More We Workspace

More We Workspace

By Shive-Hattery

Two elements of collaboration have fundamentally changed for both the employers and employees – employees desire social connections while collaborating and organizations are seeking innovation to succeed. Innovation is nurtured through informal, social, creative interactions, and in response, workplaces are shifting from a “me” to a “we” work environment in which a wide assortment of technology-rich, adaptable group spaces are offered. To foster social interactions, companies are providing more lounge spaces, cafés, or markets with features such as Ping-Pong or foosball. Above all though, people are the most important metric. Companies need to consider the type of talent they are trying to attract, and then determine the types of spaces that will draw these people in and keep them in the organization.


The average American sits for 7.7 hours per day. Being sedentary for that long over a prolonged period of time has negative impacts on a person’s health. Providing adjustable height workstations gives employees the ability to stand while working. Access to natural light or views of the outdoors improves productivity as well as employee satisfaction. The workplace needs to promote physical health as well as mental and social wellbeing through opportunities to engage in spontaneous meetings and the freedom to move between social times.


Workplaces are more diverse than ever, with as many as five generations working together. Millennials – people born between the early 1980s and 2000 – are changing the work environment because they are generally more productive in café or lounge settings vs the traditional cubical workstations. Providing more open places for informal meetings is a successful strategy since they require less privacy than Baby Boomers. When it comes down to it, workplace design is really about choice and control – giving people the choice of where they want to work and the type of space that is best suited for them.

Density, Efficiency, Utilization

Worker mobility is causing companies to rethink what kind of real estate they require. Personal workspaces are getting smaller and workplaces have a higher density. The trend is the result of moving casual meetings away from the cubicle or office to huddle areas with more interesting, upholstered furniture. Remember though, efficient design is not about decreasing square footage, but about increasing utilization.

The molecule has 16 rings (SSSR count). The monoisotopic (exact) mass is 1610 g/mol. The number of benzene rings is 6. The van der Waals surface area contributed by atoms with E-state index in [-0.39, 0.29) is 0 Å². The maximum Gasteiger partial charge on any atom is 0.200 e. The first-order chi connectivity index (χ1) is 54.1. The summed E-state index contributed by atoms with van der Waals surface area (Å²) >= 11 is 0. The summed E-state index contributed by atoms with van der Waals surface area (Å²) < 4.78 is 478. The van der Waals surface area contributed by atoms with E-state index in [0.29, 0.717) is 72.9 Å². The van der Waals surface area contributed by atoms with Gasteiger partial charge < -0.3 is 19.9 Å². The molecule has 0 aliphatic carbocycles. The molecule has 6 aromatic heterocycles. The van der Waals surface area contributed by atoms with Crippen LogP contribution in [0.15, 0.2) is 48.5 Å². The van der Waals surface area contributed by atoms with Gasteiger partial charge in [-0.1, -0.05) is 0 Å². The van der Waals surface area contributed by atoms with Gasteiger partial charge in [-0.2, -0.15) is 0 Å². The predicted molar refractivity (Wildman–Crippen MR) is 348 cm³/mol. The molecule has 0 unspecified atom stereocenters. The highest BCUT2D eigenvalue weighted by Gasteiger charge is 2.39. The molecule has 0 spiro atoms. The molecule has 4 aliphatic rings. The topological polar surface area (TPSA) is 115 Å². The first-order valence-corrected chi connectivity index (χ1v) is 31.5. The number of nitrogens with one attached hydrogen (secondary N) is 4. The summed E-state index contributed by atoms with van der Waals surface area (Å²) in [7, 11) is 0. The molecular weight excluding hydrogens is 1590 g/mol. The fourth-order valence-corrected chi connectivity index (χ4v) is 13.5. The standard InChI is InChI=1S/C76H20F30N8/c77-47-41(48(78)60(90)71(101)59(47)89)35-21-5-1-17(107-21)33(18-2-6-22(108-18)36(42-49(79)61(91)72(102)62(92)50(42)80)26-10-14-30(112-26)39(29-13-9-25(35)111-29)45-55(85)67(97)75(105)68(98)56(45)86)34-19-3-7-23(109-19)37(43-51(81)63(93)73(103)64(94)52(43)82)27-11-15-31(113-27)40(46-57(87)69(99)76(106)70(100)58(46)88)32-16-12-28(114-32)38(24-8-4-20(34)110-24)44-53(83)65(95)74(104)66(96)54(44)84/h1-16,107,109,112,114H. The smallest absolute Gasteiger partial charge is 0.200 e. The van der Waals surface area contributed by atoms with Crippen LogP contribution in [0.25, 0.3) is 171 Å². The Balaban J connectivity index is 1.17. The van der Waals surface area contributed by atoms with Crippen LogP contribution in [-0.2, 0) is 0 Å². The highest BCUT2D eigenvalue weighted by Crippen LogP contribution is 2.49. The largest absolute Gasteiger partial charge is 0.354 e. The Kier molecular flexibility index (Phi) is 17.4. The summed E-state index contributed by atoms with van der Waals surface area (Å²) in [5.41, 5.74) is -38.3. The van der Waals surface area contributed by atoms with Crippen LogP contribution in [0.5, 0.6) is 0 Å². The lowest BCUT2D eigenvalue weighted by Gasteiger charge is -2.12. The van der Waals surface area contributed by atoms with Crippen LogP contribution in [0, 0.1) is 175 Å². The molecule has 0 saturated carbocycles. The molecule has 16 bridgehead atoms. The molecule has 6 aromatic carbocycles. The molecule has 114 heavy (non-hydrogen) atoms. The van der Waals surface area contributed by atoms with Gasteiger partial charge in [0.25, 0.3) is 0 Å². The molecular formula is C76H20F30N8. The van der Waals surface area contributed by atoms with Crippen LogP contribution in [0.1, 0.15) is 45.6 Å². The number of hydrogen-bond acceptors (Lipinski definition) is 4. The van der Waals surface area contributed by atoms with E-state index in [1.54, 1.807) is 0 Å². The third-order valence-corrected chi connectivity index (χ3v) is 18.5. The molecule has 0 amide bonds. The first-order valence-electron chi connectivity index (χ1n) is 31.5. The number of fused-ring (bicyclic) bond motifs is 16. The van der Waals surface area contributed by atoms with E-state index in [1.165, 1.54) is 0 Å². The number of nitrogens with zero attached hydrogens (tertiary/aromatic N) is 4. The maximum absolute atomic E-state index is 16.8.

Acoustics are vital

Workplaces are trending towards open and flexible environments, but when doing complex knowledge work, many people seek private, quiet places. White noise or sound masking can increase performance, but it can also be achieved through office layout, flooring materials, walls, ceilings and behavioral protocols. The design team must assess each organization’s unique needs based on factors such as the client’s industry, market, corporate culture, demographics, recruitment and retention. There is a delicate balance between crafting visual connections and communication, and much needed acoustical privacy within the work environment.


Jewel tones provide a beautiful contrast to many offices’ neutral décor. Pantone, the standard in color trends, has named jewel toned colors their Color of the Year five times in the past nine years. Jewel tones are saturated colors that add a feeling of luxury and can make a space seem more expensive than it actually was.


Wellbeing, not just wellness:
  • Height adjustable workstations
  • Natural light, outdoor views
  • Physical, mental and social health
  • Light recreational amenities – Ping-Pong or foosball
  • Activity-based work settings
  • Informal meeting spaces
  • Collaborative environments
  • Choice and control
Density, Efficiency, Utilization:
  • Personal workspaces are smaller
  • Workplaces are higher density
  • More casual meeting areas
Acoustics are vital:
  • Open offices still need private, quiet places
  • Provide sound masking
  • Assess organization’s unique needs
  • Jewel tones add a feeling of luxury

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